Research Theme within School of Biosciences: Microbiology and Infection
Lab website address: www.biosciences-labs.bham.ac.uk/kreftlab/index.html
Cooperation and communication of microbes in biofilms, metabolic division of labour, individual-based modelling, systems biology
Dynamics of interaction
I'm broadly interested in the dynamics of interaction between 'parts' (e.g. individual organisms) and how these interactions give rise to emergent behaviour on the next higher level of organisation (e.g. the population). There are far more fascinating examples than one can possibly study, so I have focused on competition, cooperation, and communication of microbes in spatially structured systems such as biofilms.
How the simple process of substrate diffusion and biomass growth leads to complex biofilm structures can be seen in the image of a nitrifying biofilm above, which shows different clones of ammonia oxidizers in different colours and all clones of nitrite oxidizers in magenta. The competition for oxygen diffusing in from above leads to the formation of finger-like structures and lateral inhibition (in this case suffocation). This biofilm structure was generated by an Individual-based Model that describes the behaviour and activities of the individual microbes and how they interact with each other and their environment. This model treats each individual bacterial cell as a hard ball, following the spirit of considering a spherical cow. See the individual-based modelling of biofilms paper.
Below are some examples of my current research projects, for more details and other projects please visit the Kreft lab pages.
Evolution of cooperation in biofilms
We are studying a case of cooperation that consists in the economic use of resources, known as the 'tragedy of the commons' and have shown that this cooperation can evolve in biofilms. The benefit of saving common and limiting resources is indiscriminately but locally shared among the neighbourhood while the more efficient metabolism comes at the cost of a reduced specific growth rate of the cooperating individuals due to a thermodynamic trade-off between biomass yield per amount of resource and growth rate.
Using an individual-based model, the competition between wasteful (blue) and efficient (red) individual bacteria can be simulated in spatially complex systems such as biofilms.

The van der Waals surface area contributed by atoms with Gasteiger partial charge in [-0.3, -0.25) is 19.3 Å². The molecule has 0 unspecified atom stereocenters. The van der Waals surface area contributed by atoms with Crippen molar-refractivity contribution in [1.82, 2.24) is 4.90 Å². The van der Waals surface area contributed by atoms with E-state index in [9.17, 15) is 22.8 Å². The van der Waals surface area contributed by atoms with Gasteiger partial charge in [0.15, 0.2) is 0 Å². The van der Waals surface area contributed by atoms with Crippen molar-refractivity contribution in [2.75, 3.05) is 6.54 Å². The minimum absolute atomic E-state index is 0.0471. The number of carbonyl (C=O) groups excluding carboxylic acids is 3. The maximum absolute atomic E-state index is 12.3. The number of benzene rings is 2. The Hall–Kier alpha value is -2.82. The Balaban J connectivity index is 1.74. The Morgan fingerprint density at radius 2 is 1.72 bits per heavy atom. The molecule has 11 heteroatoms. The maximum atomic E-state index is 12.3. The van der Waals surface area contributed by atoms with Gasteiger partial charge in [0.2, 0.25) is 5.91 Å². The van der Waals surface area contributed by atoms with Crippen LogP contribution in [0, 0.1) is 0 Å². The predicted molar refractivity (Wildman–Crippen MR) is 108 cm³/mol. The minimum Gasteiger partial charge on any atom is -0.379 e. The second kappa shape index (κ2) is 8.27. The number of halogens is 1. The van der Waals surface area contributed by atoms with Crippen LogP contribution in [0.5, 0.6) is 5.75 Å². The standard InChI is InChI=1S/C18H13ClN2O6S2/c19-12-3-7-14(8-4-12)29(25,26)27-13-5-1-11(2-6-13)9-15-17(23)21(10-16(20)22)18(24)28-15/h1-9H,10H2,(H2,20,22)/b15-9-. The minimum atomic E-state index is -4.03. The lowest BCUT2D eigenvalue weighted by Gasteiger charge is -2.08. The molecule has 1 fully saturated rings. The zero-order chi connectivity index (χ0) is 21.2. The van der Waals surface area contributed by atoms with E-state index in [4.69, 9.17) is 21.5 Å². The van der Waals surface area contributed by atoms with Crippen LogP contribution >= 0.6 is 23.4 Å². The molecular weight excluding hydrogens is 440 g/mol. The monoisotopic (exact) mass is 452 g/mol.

It turns out that spatial structure is of key importance for the success of the slower but more efficient bacteria. The importance of spatial structure can be best appreciated watching movies of model simulations, for further explanations please see the altruism paper.
Twitching motility and biofilm structure
Some bacteria like Pseudomonas aeruginosa can pull themselves across surfaces by the use of type IV pili as grappling hooks (more on Alex Merz's web site). This twitching motility called process has remarkable effects on biofilm structure in P. aeruginosa because a wild type population phenotypically separates into an immotile and motile subpopulation.
The immotile subpopulation forms clonal microcolony stalks and the motile subpopulation appears to crawl up on the stalks to form caps, allowing the population as a whole to form the mushroom structures you can see in the micrograph (the image is from a biofilm including wild type in yellow and an immotile mutant in blue for a more reliable separation of the subpopulations).
This phenotypic split has some interesting evolutionary consequences we have briefly discussed in a recent review.
We have been developing an individual-based model of biofilms including twitching motility to dissect the processes involved and to understand the fitness effects of this behaviour, for a description see our paper.
This project has been a collaboration with Cristian Picioreanu, at the Delft University of Technology, The Netherlands, and Mikkel Klausen, Janus Haagensen, Tim Tolker-Nielsen, Søren Molin, at the Danish Technical University in Lyngby near Copenhagen.
Horizontal gene transfer (HGT) in biofilms
The horizontal transfer of genes from individual to individual by conjugation (see electron microscopic image by Charles C. Brinton, Jr., of a mating pair initially brought together by means of an F pilus), or via extracellular DNA by transformation, is a remarkable and prevalent phenomenon in bacterial communities, where the spatial arrangement of donor and recipient is obviously important.
This calls for the use of spatially explicit models that allow the status and activities of the individuals to change due to gene transfer, in other words, individual-based models. We are developing such an individual-based model of conjugation that we will use to predict HGT in biofilms and also to investigate the evolutionary and ecological consequences of HGT.